Participants were recruited online via the university’s psychology research program and were undergraduate students enrolled in psychology courses who completed the current study for course credit. Prior to signing up for the study, students were informed that the purpose of the study was to examine academic performance. After data cleaning (described below), the final sample included 520 participants (Mage = 19.94; 370 women; 69.8% white, 22.7% black, 7.5% Hispanic, multiracial, or other). The sample included 68 freshmen, 193 sophomores, 122 juniors, and 137 seniors. See Table 1 for descriptive statistics of each measure and relevant demographics.
To investigate depressive symptoms, participants completed the Quick Inventory of Depressive Symptomatology–Self-Report . The QIDS-SR is a 16-item self-report measure scored on a 4-point Likert scale. The QIDS-SR is widely used in depression research and has demonstrated good internal consistency (α = .86) and concurrent validity with other self-report measures of depression (r = .81-.96) . In the current study, the QIDS-SR also demonstrated good internal consistency (α = .82).
We did not include item 12 (suicidal ideation) due to the study being conducted online given that the researchers would not be able to immediately respond to participants who endorsed clinically-significant distress; thus, participants completed a modified 15-item QIDS-SR. A total sum in the current study was obtained by summing the maximum value of items 1–4 (sleep difficulties), item 5 (sad mood), the maximum value of items 6–9 (appetite/weight change), item 10 (concentration difficulties), item 11 (negative self-views), item 13 (anhedonia/loss of interest), item 14 (fatigue), and the maximum values of items 15 and 16 (psychomotor difficulties). Then, this sum was adjusted to account for item 12 missing (i.e., because we summed 8 items instead of the standard 9), resulting in a total score for each participant. This modified 15-item QIDS-SR has been used in previous work . Higher scores indicate greater levels of depressive symptoms. In the current study, participants endorsed a mild range of depressive symptoms on average (M = 7.83, SD = 2.20).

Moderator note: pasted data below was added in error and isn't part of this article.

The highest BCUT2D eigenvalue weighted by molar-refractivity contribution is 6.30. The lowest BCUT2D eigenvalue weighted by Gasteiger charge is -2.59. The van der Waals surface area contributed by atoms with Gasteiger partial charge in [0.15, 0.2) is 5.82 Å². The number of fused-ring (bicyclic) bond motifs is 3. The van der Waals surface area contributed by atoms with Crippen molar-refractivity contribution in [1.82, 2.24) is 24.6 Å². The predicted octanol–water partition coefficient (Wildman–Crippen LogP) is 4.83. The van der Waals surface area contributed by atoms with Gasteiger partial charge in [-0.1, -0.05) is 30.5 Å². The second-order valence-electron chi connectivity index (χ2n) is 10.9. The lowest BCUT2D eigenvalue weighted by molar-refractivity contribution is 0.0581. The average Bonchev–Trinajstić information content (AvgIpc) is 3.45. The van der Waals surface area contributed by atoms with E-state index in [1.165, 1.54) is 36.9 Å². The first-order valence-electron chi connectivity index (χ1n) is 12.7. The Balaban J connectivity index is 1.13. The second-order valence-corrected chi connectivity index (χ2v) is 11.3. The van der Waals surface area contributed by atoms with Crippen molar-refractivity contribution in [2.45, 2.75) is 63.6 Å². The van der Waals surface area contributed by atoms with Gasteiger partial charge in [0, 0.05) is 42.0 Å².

To investigate levels of grit, participants completed the 12-item original grit scale (Grit-O) . The Grit-O assesses for two subscales: consistency of passion for and perseverance over time, and previous research has demonstrated a good internal consistency (α = .85). Moreover, both subscales are moderately correlated with each other (r = .45); however, prior research suggests examining Grit-O as an overall subscale rather than with the two subscales independently . The Grit-O demonstrated good internal consistency in the current study (α = .74).
The Grit-O is scored on a 5-point Likert scale ranging from 1 (“very much like me”) to 5 (“not like me at all”). Example items include “I have overcome setbacks to conquer an important challenge” and “Setbacks don’t discourage me.” Six items are reverse coded. A total score is obtained by averaging all 12 of an individual’s responses. Scores on this scale range from 1–5 with higher scores representing higher levels of grit .
To investigate potential social desirability bias, participants completed the short version of the Marlowe Crowne Social Desirability Scale (MCSDS) . The short-version MCSDS is a 20-item questionnaire that assesses an individual’s tendency to respond in a socially desirable way, and prior research has demonstrated a good internal consisentancy (α = .78 and α = .83). The MCSDS demonstrated good internal consistency in the current study (α = .72).
Participants are asked to select “true” or “false” to each statement. An example item includes “There have been occasions when I took advantage of someone” and asks participants to select “true” or “false” for each statement. Ten items are reverse coded. A total score is calculated by summing the items and higher scores indicate greater levels of social desirability.
Grade point average (GPA).
Grade point average (GPA) is a number ranging from 0.00 to 4.00 and represents the average of final grades that individuals receive in their courses throughout college. For example, an individual who completes their semester with one A in a course (4.00 points), Bs in two courses (3.00 points each), and a C in a course (2.00 points), would earn a GPA of 3.00 at the end of the semester. Asking participants to self-report their GPA may be problematic as students may be likely to report an incorrect GPA for a number of reasons. For example, they may not know their actual GPA at the time of the study. More importantly, college students may overinflate their GPA in an attempt to look like a better student (i.e., socially-desirably responding). Furthermore, this study asked questions related to grit and achievement, which may have possibly added to the potential pressure of students to report higher GPA’s .
Thus, participants were asked to report their nine-digit university student identification number (ID). This was completed at the end of the study in an effort to not potentially influence participants’ responses to the self-reports given that reporting their student ID removed participants’ anonymity from researchers. The researchers then used the IDs to conduct an independent search through the university’s online student records system and record the overall GPA of each student for the current analyses.